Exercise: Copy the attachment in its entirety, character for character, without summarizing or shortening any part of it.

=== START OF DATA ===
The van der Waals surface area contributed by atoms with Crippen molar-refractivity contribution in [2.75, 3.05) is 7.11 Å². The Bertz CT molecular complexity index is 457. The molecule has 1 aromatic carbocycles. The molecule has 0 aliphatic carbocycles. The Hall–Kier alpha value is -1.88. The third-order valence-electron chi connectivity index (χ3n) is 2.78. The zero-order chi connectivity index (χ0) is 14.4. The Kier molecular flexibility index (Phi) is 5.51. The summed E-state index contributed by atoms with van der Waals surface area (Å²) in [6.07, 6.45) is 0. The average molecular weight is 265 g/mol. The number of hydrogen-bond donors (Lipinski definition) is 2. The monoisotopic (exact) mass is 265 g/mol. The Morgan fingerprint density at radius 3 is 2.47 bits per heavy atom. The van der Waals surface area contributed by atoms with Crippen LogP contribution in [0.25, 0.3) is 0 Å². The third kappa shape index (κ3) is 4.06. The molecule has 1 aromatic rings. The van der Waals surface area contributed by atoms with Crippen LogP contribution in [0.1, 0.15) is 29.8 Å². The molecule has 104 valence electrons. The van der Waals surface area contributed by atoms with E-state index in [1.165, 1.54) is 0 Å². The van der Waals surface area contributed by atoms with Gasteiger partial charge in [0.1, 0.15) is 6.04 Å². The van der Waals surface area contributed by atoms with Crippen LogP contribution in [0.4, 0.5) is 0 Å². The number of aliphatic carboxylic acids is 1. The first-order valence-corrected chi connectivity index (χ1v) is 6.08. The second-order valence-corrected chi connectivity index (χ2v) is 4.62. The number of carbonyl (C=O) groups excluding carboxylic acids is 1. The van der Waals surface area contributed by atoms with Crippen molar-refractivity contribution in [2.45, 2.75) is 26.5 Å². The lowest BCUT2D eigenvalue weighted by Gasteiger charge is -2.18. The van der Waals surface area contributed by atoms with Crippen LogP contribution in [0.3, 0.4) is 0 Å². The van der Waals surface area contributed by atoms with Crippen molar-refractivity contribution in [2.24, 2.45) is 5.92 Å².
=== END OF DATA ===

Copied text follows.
The van der Waals surface area contributed by atoms with Crippen molar-refractivity contribution in [2.75, 3.05) is 7.11 Å². The Bertz CT molecular complexity index is 457. The molecule has 1 aromatic carbocycles. The molecule has 0 aliphatic carbocycles. The Hall–Kier alpha value is -1.88. The third-order valence-electron chi connectivity index (χ3n) is 2.78. The zero-order chi connectivity index (χ0) is 14.4. The Kier molecular flexibility index (Phi) is 5.51. The summed E-state index contributed by atoms with van der Waals surface area (Å²) in [6.07, 6.45) is 0. The average molecular weight is 265 g/mol. The number of hydrogen-bond donors (Lipinski definition) is 2. The monoisotopic (exact) mass is 265 g/mol. The Morgan fingerprint density at radius 3 is 2.47 bits per heavy atom. The van der Waals surface area contributed by atoms with Crippen LogP contribution in [0.25, 0.3) is 0 Å². The third kappa shape index (κ3) is 4.06. The molecule has 1 aromatic rings. The van der Waals surface area contributed by atoms with Crippen LogP contribution in [0.1, 0.15) is 29.8 Å². The molecule has 104 valence electrons. The van der Waals surface area contributed by atoms with E-state index in [1.165, 1.54) is 0 Å². The van der Waals surface area contributed by atoms with Gasteiger partial charge in [0.1, 0.15) is 6.04 Å². The van der Waals surface area contributed by atoms with Crippen LogP contribution in [0.4, 0.5) is 0 Å². The number of aliphatic carboxylic acids is 1. The first-order valence-corrected chi connectivity index (χ1v) is 6.08. The second-order valence-corrected chi connectivity index (χ2v) is 4.62. The number of carbonyl (C=O) groups excluding carboxylic acids is 1. The van der Waals surface area contributed by atoms with Crippen molar-refractivity contribution in [2.45, 2.75) is 26.5 Å². The lowest BCUT2D eigenvalue weighted by Gasteiger charge is -2.18. The van der Waals surface area contributed by atoms with Crippen LogP contribution in [0.3, 0.4) is 0 Å². The van der Waals surface area contributed by atoms with Crippen molar-refractivity contribution in [2.24, 2.45) is 5.92 Å².